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Suicide Awareness


Sadly, for the past 10 years, suicide has been either the second or third leading cause of death among service members.

This trend can be reversed!

Do you recognize any of these symptoms in yourself or someone else?

  • Suicidal ideations including thoughts of suicide expressed, threatened, written or otherwise hinted at by efforts to find means to suicide, say goodbye or prepare for death
  • Increased or excessive alcohol or drug use 
  • Feeling purposeless, anxiety or trapped
  • Having frequent night­mares, or unable to sleep, or sleeping all the time
  • Seemingly hopeless about self, others, the future
  • Withdrawing from family, friends, usual activities, society.
  • Feeling rage or uncontrolled anger, seeking revenge for perceived wrongs
  • Acting recklessly, without regard for consequences, or doing excessively risky behaviors
  • Experiencing dramatic changes or unstable moods

Studies have indicated that as many as eight out of ten people give warning of their intention to commit suicide. While we think of symptoms as being hidden, more often, the warning signs are not recognized. If not responded to, the person's thoughts could progress to action – a suicide attempt.

All talk of and attempts at suicide should be taken seriously.

People who have thoughts of dying should seek support.

Why? The majority of people who attempt suicide are confused about whether they want to live or die. Most people want to live better and happier lives but need relief from the intense emotional pain they are experiencing.

First, know yourself. What risk factors or warning signs are present in your life? What protective factors and personal assets help you cope in tough times? Seek assistance in skill building workshops or counseling to address deficits and to increase strengths.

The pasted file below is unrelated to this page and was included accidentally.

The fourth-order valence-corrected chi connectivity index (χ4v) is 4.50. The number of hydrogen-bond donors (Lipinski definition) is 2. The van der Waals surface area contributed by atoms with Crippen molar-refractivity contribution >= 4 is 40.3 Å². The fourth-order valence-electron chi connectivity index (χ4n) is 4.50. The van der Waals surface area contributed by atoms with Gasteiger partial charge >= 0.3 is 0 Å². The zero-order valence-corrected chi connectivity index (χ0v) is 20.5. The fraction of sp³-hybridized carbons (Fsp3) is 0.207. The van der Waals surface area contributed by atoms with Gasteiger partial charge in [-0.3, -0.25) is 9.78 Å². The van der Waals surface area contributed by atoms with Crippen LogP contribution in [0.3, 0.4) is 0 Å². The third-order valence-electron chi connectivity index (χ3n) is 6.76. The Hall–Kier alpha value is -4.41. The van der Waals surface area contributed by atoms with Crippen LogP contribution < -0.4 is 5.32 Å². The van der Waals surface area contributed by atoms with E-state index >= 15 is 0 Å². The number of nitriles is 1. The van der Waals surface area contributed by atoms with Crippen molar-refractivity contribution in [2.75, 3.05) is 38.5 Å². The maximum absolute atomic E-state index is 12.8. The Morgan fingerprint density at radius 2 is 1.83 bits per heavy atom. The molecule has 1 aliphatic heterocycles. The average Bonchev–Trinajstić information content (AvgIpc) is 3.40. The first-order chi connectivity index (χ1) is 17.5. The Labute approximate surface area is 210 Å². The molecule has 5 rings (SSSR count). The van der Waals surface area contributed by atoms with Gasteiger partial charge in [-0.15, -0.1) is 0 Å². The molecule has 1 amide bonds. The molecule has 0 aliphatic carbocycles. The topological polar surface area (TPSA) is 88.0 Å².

Second, be willing & prepared to intervene on behalf of someone who is thinking of suicide. 

Follow these steps:

  1. Know that you make a difference. In demonstrating care your impact may be immediate or long term. Doing nothing is not an option – someone’s life is at stake!
  2. Recognize risk factors and warning sign. Don’t make excuses or rationalize the symptoms. Move forward with addressing them. 
  3. Ask the person directly, “Have you thought of suicide?”
  4. Care about their response by listening and demonstrating empathy. Rather than solving the problem, try to see it from their point of view – something that’s so overwhelming, that causes them to feel so desperate, that dying seems like the only solution.
  5. Connect them to treatment options. 
  • If the person has a means and a plan to commit suicide then call emergency responders. 
  • Other options for treatment include any medical treatment facility, Fleet & Family Support Center, Chaplain’s office, the Suicide Prevention Coordinator at your command. There are also community organizations including the Suicide Prevention Hotline, the Veteran’s Crisis Line, Military One Source and mental health offices in each of the local cities. 
  • Remember informal support systems too, including trusted friends or family members.

Fleet & Family Support Center

Duty Chaplain for Hampton Roads area


Suicide Prevention Hotline

 1-800-273-TALK (8255)

Veteran’s Crisis Line

1-800-273-TALK (8255) press option 1

Or Text to 838255

Military One Source


Navy Personnel Command – Suicide Prevention

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